The Swiss National Bank (SNB) published several reporting updates related to counterparty risk, interest rate risk, value adjustments and provisions for default risks, and supervisory reporting for annual and semi-annual financial statements in banking sector. The Swiss Financial Market Supervisory Authority FINMA provided information about the basis for writing down additional tier 1 (AT1) capital instruments and published the annual assessment of recovery and resolution planning by systemically important Swiss financial institutions for the 2022 reporting period. Finally, the Swiss Federal Council approved the national cybersecurity strategy.
The new cybersecurity strategy builds on the work of the first two strategies, adding content and precision where necessary. Overall, the strategy defines 17 measures, each of which contributes to the five strategic objectives of "empowerment," "secure digital services and infrastructures," "effective detection, prevention, management and defense against cyber incidents," "effective prosecution of cybercrime," and "leading role in international cooperation." The strategy was prepared with the involvement of over a hundred experts from the cantons, the business community, universities, society, and the federal government. It is no longer limited in time, but it will be updated if the environment or the political framework changes. In addition, the National Cybersecurity Centre (NCSC) will continue to perform a fundamental review every five years, to ascertain whether the strategy sets out the right objectives and measures, or whether adjustments are necessary. A steering committee will oversee the implementation of the new cyber strategy and draw up an implementation plan for the measures in consultation with the key players.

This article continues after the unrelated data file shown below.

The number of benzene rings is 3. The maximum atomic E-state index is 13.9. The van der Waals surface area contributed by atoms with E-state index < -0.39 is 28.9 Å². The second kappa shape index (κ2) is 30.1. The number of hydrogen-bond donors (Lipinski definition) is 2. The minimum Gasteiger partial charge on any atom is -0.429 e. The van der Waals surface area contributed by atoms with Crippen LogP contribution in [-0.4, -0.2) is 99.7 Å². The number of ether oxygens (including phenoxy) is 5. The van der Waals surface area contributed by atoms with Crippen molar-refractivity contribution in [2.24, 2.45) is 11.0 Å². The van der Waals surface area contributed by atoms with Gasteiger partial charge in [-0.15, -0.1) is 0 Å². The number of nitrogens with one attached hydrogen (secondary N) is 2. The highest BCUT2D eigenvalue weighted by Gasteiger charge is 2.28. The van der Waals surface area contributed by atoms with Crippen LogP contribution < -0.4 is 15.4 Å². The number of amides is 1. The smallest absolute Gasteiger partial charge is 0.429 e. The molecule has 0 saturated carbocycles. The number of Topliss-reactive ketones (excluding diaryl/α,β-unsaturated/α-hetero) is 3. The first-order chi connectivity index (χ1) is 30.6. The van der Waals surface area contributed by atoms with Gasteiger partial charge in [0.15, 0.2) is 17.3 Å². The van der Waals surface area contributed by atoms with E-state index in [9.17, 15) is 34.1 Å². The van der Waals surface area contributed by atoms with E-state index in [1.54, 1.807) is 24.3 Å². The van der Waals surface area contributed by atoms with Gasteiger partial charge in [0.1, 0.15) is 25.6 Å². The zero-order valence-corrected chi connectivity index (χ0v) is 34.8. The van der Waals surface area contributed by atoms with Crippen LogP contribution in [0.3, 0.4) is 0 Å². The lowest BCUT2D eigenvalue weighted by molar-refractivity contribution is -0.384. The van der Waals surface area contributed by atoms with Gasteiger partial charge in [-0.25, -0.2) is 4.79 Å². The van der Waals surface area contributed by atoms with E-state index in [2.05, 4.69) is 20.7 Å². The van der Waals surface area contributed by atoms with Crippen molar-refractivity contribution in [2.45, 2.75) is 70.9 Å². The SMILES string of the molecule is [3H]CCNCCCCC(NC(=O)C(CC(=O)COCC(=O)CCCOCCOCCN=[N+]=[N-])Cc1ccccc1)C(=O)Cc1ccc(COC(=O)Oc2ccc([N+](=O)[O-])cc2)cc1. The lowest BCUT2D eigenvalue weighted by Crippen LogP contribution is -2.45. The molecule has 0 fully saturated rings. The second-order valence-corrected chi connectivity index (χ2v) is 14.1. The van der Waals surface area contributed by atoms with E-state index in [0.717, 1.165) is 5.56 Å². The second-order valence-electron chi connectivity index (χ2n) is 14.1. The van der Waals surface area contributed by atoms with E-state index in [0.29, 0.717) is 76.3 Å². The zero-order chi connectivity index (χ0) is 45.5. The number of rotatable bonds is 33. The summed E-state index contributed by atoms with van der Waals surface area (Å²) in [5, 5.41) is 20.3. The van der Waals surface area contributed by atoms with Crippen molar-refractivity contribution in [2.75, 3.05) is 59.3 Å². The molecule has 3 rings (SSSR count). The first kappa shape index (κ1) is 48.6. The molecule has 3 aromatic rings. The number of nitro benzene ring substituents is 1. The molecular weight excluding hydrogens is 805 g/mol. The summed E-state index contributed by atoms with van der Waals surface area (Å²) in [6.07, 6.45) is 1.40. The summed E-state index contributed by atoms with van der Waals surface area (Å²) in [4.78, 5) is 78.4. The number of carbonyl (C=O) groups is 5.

The resolution planning assessment by FINMA reviewed the progress made in recovery and resolution planning by the systemically important banks Credit Suisse, UBS, PostFinance, Raiffeisen and Zürcher Kantonalbank and the systemically important financial market infrastructures SIX x-clear and SIX SIS. Credit Suisse and UBS carried out further work towards achieving global resolvability in 2022. FINMA continued to view the Swiss emergency plans of Credit Suisse and UBS as ready to implement. For the first time, Raiffeisen’s emergency plan meets the requirements for the uninterrupted continuation of systemically important functions if the bank were to be at risk of insolvency. As at the end of 2022, Raiffeisen has reserved sufficient capital for recapitalization and continuing operations in a crisis. The emergency plan for Zürcher Kantonalbank (ZKB) is still not ready to implement because it does not currently have sufficient capital reserved for the event of a crisis. However, it has begun to build up the corresponding funds by issuing bail-in instruments. In contrast, PostFinance’s plan to provide the necessary funds in an emergency by means of a recapitalization guarantee by the federal government has been rendered obsolete. Parliament did not accept the Federal Council’s proposals concerning the amendment of the Post Organization Act and the Federal Decree on the recapitalization guarantee to Swiss Post. The bank must therefore revise its emergency plan. The resolution report, however, does not take account of subsequent events, in particular the merger of UBS and Credit Suisse.
Keywords: Europe, Switzerland, Banking, Basel, Resolution Framework, Resolution Planning, Regulatory Capital, Reporting, IRRBB, Counterparty Credit Risk, Cyber Risk, Operational Resilience, SNB, FINMA, Swiss Federal Council
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